Trinidad & Tobago, W.I. - Bobby Mohammed is no longer with us. He made an extraordinary contribution here, that was distinct, and transcending. It was in the realm of the qualitative. The soul. This man moved you. You did not have to be a musician. He could twist and turn you emotionally. Even competitors loved and revered him. Town bowed to him, a South man. Renegades opened their yard to the band when they needed a place to store their pans, having played mas in town in the 60s. This is Renegades when they acted the part, the home of Dr. Rat, Papito, and other Lawbreakers. Protecting Bobby and his band.
Guinness Cavaliers - Southern Steelband Winners 1964 - picture and handwritten caption provided by Bobby Mohammed
Listen to the very first bars of strumming in Guinness Cavaliers’ piece “Kiss of Fire” and you are transfixed. Cavaliers (or simply “Guinness”) was a splinter band, an off shoot from Gondoliers, which was a rather belligerent band, prone towards Steelband clashes. I know because Southern Marines, our Marabella band, would have been their nemesis. But Bobby was not interested in steelband fight culture. He heard something else. So, he and a group of his followers moved away to form their own band.
Lennox “Bobby” Mohammed of Cavaliers Steel Orchestra
In 1965, with the band no more than two years old, and he only 22, this precocious youth dropped a ʽbomb′ in the Panorama prelims in the Queen′s Park Savannah, that remains a marker in pan annals.
How do you know that something extra-ordinary happened in the savannah that day? Well, people who were not there talk about it as if they were. And a standard way in which they do so, is to say that they were on their way home from the savannah as Guinness started beating, and they had to run back when they heard the bass (base). It is true, that they beat at number 42 that year, the very last band in the prelims. They were a southern band, it would not have seemed to be worth the while to hang around. But sweet pan is sweet pan. The legend of Guinness Cavaliers and Bobby Mohammed was born in the savannah that prelim day. They came back in town a few days later to win the finals.
It is a sin that a full recording of that final night performance has not surfaced for decades, and someone could do us all a favour, maybe those who hold the archives of the radio stations, because the version that Glenroy Joseph has posted is shorter, and has a flaw at the end.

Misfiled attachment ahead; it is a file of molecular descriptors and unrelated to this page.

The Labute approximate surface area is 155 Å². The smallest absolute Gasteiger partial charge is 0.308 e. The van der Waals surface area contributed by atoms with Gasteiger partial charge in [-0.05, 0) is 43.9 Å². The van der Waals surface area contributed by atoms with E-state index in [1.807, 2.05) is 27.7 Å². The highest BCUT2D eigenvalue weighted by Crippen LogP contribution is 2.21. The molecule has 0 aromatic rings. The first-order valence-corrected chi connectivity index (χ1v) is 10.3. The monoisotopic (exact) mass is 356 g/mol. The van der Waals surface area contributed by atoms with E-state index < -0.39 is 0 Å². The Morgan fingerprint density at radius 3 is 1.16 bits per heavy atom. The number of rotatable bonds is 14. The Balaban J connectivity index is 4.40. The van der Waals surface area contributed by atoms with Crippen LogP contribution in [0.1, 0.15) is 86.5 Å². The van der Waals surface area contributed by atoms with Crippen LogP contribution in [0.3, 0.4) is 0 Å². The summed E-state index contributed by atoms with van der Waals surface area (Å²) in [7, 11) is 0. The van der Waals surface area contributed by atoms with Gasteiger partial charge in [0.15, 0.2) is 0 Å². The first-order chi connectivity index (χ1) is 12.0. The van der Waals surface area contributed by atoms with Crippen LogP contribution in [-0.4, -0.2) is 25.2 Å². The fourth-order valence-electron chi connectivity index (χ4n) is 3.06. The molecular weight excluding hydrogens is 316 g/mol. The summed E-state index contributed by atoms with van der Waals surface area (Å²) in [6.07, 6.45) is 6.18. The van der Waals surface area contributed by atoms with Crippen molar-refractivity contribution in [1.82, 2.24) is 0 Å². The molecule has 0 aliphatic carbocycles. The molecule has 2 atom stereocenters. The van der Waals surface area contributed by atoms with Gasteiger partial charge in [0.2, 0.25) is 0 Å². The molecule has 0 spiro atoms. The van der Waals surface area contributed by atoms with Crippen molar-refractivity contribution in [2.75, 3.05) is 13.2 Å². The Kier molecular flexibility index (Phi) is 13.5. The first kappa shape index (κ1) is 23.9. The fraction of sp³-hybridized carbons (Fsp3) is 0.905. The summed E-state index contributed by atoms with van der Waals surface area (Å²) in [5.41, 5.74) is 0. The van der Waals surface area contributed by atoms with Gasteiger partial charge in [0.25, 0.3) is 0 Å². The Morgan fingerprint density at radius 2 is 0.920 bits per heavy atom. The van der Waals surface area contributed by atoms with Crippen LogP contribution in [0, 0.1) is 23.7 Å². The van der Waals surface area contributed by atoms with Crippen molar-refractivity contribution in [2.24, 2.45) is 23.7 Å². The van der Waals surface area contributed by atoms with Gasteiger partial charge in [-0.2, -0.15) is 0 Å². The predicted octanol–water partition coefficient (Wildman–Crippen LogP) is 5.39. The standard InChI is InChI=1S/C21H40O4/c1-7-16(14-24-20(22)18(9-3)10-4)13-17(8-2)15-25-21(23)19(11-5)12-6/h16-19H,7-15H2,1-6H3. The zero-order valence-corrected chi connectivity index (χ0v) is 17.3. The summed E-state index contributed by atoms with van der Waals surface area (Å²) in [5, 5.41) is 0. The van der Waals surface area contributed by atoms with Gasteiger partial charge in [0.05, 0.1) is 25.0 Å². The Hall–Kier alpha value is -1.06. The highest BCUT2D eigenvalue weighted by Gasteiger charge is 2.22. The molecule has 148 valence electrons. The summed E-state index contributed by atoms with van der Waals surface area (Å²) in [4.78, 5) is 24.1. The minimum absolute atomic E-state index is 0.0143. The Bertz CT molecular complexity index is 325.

Guinness Cavaliers (image source: Lennox Bobby Mohammed - Facebook)
The next year they came back again with Kitchener’s “My Brother”, and the main competition that year was Desperadoes, playing “Melda”. If you hear Melda even today, you will see that a judge would have had a real dilemma voting against it as the winning tune. Those tenors. And the playing. But this is about Bobby, and I have to say that the only reason that Guinness did not win again in 1966 was that Melda, indeed, was better than My Brother. But, what a defense of a title!
He was back again in 1967, winning.
On Panorama night keep an eye on Bobby when Guinness is on stage. He is in the middle of the band holding a Baptist bell. He strikes the bell at particular times, such as change of key. He remains impassive. He does not jump up. He does not dance. He listens and he hears. He is in another world. A place only people like DaVinci, Bertie Marshall, Bertram Kelman, Clive Bradley have been. It is where genius resides.
A few years ago, I was chatting on the phone with my long-standing friend Seeteram Ramnarine, who has lived in Canada since the 1960s—a San Fernando boy, and he asked me about Bobby. The families knew each other. He told me I should go see him. I did not know him or the family sufficiently to feel I could do that. Bobby had done some stints teaching steelband music in Canadian schools. Seeteram indicated that there was music tradition in the family.
The pan establishment has modeled racial inclusiveness. Pan is from behind the bridge. It is an African invention. But Bobby, Steve Achaiba, and Jit Samaroo, among others have held their own, adding substantial value.
This country must act in acknowledgment of this passing. We must say thanks to this wonderful, unassumingly quite man, this brilliant soul, and to his family, for a contribution to our ethos—our striving for equanimity, for the claim of being “developed”.
I was at Library Corner one J’Ouvert morning, in San Fernando, and Guinness was coming—that was the buzz in the crowd. They were still out of my sight. But I could hear them turning from Lord Street onto Mucurapo, playing the theme from the movie “Is Paris Burning”.
Good god. The bass sound in that thing. Bass talking.
Professor Theodore Lewis
Some years ago, Dr. Lennox Archibald, Epidemiologist at University of Florida, and at one point the State epidemiologist in Florida, sent me two recordings of Guinness. He is a Marabella boy and told me that as an Indian boy, the exploits of Bobby Mohammed gave him special joy. He explained how transformative it was for him as a child to know that this band had an Indian leader, and he remembered that the first time he was able to get near to the band on carnival day, he made his way to touch the pans.
I am going to give him the last word here by including a bit of the note he sent me in 2009:
“Theodore: I have attached two You-Tube recordings by Guinness Cavaliers:
“67” won Panorama in 1967 and
Tzina Tzina won the bomb competition the same year. These are not studio recordings-I believe this is the closest you can get to what they sounded like in their heyday. Modern pan sides have lost that essence of sweetness captured by these pieces. The importance of the engine room is underscored in these recordings---something Bobby never forgot. Enjoy.”
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